Penguins, Roadslides, & New Year’s Eve

The Cast: Pedestrians (menacing), Penguins (snowy and cute), Myself (…).

If I was thinkin’ about it proper like (or even earlier, way earlier), I would have held onto the story that I published at the first of the year—New Year’s Day, to be exact. At the time I know I was thinking that the topic was relevant, and it was, but it would have been better now. So, if you want to read about a lovely New Year’s Eve activity, go here. If you want to continue, please do. If you want to do both, be my guest. (I strongly encourage the latter)

So, the other night my wife was discussing how there were some cars that were struggling to drive in certain parts of our town. It was later in the evening and my wife had just returned from a later shift. “Why?” was all I could ask, or even think about. See, here in Utah, I have noticed an interesting phenomenon when snow first arrives. And, it is this: People go stupid!!!

I mean it. When the first snow falls, it’s like everyone has suddenly forgotten how to drive in it. There are car wrecks and slippin’ and slidin’ all over the place. And it is always with the first snow. After that, suddenly there is this, “Oh, yeah… I remember now. I live here, and it snows every year. And, this is how I should drive in it.” Yeah, the first snow is the scariest one—only because everyone has forgotten it does that in Utah. Well, not everyone. Some residents remember. Heck, even some new move-ins know about it. But, sadly, a large majority have forgotten. Well, this reminded me of when I almost killed some pedestrians and wrecked my van.

Many years ago… (about 15 or 16), I would have to attend a weekly lecture at my university, as it related to my art degree. I enjoyed most of them. On occasion, there were some that I wouldn’t have minded missing. But, again, for the most part, I enjoyed them. Well, one dark and stormy night (seriously, it was a dark and stormy winter’s night) I had to get to my lecture, and I really was running late to leave the house. I had to clear off the van, and even though I had started it earlier—to warm it up—it wasn’t thawing out very much, the windows were still a little foggy and icy. Also, the snowstorm was getting worse. This drive was going to suck.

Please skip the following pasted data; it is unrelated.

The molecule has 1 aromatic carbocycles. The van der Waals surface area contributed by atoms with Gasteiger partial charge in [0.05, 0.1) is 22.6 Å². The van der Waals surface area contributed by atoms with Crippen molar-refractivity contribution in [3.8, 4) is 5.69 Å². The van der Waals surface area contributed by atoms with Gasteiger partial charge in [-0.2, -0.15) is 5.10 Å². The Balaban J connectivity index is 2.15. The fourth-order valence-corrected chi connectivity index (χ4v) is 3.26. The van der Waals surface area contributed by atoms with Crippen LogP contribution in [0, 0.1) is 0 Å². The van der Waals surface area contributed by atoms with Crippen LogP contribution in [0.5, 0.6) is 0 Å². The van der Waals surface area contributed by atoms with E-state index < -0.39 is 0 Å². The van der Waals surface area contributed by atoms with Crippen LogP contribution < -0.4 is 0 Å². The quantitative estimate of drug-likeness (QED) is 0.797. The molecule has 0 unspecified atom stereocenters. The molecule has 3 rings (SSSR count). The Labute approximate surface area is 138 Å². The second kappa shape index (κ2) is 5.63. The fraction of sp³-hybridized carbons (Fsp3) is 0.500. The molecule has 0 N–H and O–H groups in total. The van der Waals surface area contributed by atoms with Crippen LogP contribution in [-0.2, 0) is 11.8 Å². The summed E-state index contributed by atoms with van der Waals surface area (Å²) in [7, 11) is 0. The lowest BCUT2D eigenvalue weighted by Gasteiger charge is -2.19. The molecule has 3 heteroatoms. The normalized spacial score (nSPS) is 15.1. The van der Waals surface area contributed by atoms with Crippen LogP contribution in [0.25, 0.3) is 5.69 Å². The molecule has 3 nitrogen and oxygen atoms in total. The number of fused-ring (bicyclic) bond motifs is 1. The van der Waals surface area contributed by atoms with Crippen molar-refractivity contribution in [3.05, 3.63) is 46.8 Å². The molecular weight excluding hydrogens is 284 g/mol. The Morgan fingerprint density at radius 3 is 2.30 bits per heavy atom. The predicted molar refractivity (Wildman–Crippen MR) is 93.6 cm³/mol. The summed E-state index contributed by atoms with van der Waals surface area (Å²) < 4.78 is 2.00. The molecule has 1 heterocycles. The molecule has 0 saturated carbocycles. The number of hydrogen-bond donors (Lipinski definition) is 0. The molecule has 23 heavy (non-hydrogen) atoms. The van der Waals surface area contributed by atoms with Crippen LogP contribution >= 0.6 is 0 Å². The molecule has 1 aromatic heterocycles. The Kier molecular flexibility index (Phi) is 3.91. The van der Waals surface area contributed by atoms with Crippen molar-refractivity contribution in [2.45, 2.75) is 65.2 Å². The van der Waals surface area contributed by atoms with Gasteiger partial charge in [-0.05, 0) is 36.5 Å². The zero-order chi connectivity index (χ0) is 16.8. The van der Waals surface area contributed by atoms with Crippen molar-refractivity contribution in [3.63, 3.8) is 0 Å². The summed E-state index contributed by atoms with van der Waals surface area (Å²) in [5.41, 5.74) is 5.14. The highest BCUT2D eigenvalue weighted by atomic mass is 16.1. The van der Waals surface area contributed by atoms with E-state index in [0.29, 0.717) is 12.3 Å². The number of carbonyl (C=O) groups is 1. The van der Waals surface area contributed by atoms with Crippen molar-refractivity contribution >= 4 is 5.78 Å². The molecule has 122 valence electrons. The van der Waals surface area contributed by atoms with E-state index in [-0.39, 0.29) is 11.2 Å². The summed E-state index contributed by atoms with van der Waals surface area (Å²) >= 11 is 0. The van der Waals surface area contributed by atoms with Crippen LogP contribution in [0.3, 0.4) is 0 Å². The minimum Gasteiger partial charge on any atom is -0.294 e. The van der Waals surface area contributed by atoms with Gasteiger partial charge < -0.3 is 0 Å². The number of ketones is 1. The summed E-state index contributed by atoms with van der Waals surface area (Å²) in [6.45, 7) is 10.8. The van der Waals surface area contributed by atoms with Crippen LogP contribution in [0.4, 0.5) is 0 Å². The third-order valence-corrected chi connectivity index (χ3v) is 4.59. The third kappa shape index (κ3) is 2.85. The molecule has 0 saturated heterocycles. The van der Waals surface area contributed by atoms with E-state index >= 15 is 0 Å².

If I was late to the lecture I wouldn’t get credit for attendance, so, I needed to be on time. Given that the lecture hall was only a few blocks from my home, it should have been easy. I could have walked it, but not knowing if the storm was going to get worse or not, I opted for vehicular travel. As it turned out, I should have just sucked it up, and walked.

There were a few routes that would have allowed me to make it to my destination without incident, and with lights and right-hand turns in my favor. Unless there was sporting event traffic that night. And there was. Oh, joy…

As I turned onto the one street that I thought would have avoided the vehicular traffic I ran into pedestrian traffic. Almost literally! My windshield wipers were going high-speed, the windshield defogger was trying to defog, the snow was doing it’s best to counteract them both, and the winner was… A tie. Visibility was terrible. And instead of using the crosswalk to get across the street… People were slippin’ and slidin’ in all directions as they attempted to get across the basketball game.

So, I have small children, teenagers, middle-agers, elderly (who weren’t moving fast anyway, but some had walkers and wheelchairs) and their assistants, and all manner of “Hey, let’s not pay attention to the large object—otherwise known as a van—that should be on the road” other people. Those that were paying attention, would look at me like, “Um, I’m a pedestrian. Ergo, I rule the road. Even if I’m not in the crosswalk. Plus, it’s snowing out here and so you should be more considerate.” I’m the VEHICLE!!! They were the pedestrians. They have their own designated paths: Sidewalks and crosswalks. But nobody was using them! I was walking a fine line between going too fast and running people over or going too slow and sliding off the road.